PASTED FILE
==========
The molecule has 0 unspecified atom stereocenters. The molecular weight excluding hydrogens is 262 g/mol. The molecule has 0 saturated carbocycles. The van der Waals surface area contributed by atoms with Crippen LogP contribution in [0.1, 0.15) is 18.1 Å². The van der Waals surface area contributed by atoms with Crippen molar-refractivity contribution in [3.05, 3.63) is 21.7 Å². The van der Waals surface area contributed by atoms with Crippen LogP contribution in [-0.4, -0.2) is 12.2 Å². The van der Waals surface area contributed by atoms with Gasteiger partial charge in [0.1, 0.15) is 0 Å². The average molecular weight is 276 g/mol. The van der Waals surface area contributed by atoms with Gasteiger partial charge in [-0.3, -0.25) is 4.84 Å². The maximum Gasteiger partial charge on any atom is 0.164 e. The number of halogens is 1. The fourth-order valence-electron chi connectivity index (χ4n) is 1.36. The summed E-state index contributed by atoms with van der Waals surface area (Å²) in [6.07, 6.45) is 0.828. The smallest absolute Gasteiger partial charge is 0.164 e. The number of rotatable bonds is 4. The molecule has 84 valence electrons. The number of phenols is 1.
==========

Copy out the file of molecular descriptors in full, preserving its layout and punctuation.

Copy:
The molecule has 0 unspecified atom stereocenters. The molecular weight excluding hydrogens is 262 g/mol. The molecule has 0 saturated carbocycles. The van der Waals surface area contributed by atoms with Crippen LogP contribution in [0.1, 0.15) is 18.1 Å². The van der Waals surface area contributed by atoms with Crippen molar-refractivity contribution in [3.05, 3.63) is 21.7 Å². The van der Waals surface area contributed by atoms with Crippen LogP contribution in [-0.4, -0.2) is 12.2 Å². The van der Waals surface area contributed by atoms with Gasteiger partial charge in [0.1, 0.15) is 0 Å². The average molecular weight is 276 g/mol. The van der Waals surface area contributed by atoms with Gasteiger partial charge in [-0.3, -0.25) is 4.84 Å². The maximum Gasteiger partial charge on any atom is 0.164 e. The number of halogens is 1. The fourth-order valence-electron chi connectivity index (χ4n) is 1.36. The summed E-state index contributed by atoms with van der Waals surface area (Å²) in [6.07, 6.45) is 0.828. The smallest absolute Gasteiger partial charge is 0.164 e. The number of rotatable bonds is 4. The molecule has 84 valence electrons. The number of phenols is 1.